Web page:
Every year we get several cases of herbicide drift from burndown applications on homeowner trees, shrubs, flowers, and vegetables. This year has been no exception for these kind of drift complaints. What has been troubling to us this year is that we have received three separate drift complaints on landscape or vegetable nurseries within the last week.
After spending a tremendous amount of time, resources, and effort on dicamba training over this past winter, it is a little disappointing to have multiple cases of drift onto specialty crops this spring. While dicamba has not been the culprit herbicide in these three cases, many of the same principles taught in training should apply to all herbicide applications, especially near high value crops.
These investigations are currently ongoing, but we wanted to share what we have learned based on the submitted samples. For each case, we looked at wind data from the nearest weather station located at nearest Purdue Agricultural Center.
The first case involved suspected drift onto a certified organic nursery that is listed on DriftWatch. Based on information we were provided, it appears saflufenacil (Sharpen) was applied 700 feet away during a day where average wind speeds ranged from 5 to 16 MPH, with wind gusts over 10 MPH for most of the day. There was also 2,4-D injury on tomatoes in their hoophouse from an unknown source.
The second case involved 2,4-D drift onto a 1 acre landscape nursery that is not on DriftWatch. Out of two potential application dates we were given, both had average wind speeds between 5 and 10 MPH with wind gusts over 10 MPH for most of the day.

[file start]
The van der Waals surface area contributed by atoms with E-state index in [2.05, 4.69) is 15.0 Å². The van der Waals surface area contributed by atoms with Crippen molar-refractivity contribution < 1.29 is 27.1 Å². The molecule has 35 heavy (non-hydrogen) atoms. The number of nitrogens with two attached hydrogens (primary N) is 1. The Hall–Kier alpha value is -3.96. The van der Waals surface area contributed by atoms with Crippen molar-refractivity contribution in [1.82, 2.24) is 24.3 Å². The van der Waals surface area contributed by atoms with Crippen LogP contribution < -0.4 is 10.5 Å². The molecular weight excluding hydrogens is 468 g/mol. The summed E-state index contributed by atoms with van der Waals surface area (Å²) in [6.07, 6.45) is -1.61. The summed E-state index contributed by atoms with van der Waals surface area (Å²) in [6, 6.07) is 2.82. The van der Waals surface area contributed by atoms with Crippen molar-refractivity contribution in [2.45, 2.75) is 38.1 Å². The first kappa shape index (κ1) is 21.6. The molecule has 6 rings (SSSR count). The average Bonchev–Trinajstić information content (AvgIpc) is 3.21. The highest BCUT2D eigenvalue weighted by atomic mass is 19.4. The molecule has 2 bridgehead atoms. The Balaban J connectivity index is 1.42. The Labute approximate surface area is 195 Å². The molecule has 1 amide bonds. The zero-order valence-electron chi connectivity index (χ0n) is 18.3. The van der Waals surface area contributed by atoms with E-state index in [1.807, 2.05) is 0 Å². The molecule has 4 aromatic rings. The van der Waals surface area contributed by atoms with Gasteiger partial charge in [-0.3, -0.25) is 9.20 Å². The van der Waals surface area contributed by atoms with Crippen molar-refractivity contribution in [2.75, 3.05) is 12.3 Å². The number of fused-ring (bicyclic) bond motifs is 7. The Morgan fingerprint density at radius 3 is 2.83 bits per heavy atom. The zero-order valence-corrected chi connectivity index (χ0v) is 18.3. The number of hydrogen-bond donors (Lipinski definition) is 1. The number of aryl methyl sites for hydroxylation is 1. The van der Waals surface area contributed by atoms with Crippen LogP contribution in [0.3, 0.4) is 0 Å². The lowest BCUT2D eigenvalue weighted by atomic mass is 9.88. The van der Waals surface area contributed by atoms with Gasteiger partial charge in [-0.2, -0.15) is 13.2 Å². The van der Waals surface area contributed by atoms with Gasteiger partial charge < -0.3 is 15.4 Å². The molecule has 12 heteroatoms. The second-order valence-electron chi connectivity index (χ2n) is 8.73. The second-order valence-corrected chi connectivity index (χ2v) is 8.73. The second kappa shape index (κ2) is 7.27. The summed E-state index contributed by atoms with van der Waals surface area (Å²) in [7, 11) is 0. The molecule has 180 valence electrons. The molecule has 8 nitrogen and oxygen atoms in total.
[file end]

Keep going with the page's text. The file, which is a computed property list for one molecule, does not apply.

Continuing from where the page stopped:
The third case had moderate to severe 2,4-D injury on several vegetable crops in a nursery that is listed on DriftWatch. The injured plants were located inside hoophouses and planted in the field. The suspected application was made on May 8 and 2,4-D was not listed as a product in the tank. May 8 was a day with light and variable winds all day, with potential inversions in the morning and evening. It is interesting to note that May 7 and May 9 were very windy in this location. We are currently not sure where the 2,4-D in this case came from.
All of these cases are dealing with some 2,4-D injury on specialty crops. 2,4-D is widely used in burndown applications across the state as it is still an effective and cheap option to add to any tank-mix. We also usually see 2,4-D injury resulting from applications made in high winds every year in the rush to get fields sprayed.
While we expected to see drift cases again this year due to the delayed start to burndown applications and planting, seeing injury on three nurseries is not acceptable, especially given the fact that two are registered and located on DriftWatch. As these investigations are ongoing, we also cannot rule out volatility of 2,4-D as a potential source off target movement.
The important lessons we can learn from these cases are that we need to watch wind speed and wind direction for all herbicide applications, and that volatility of products remains a potential concern for herbicides moving from the desired target field. Unfortunately, these can be expensive lessons to learn if fault is determined in cases where injured nursery crops can be valued over $20,000 per acre.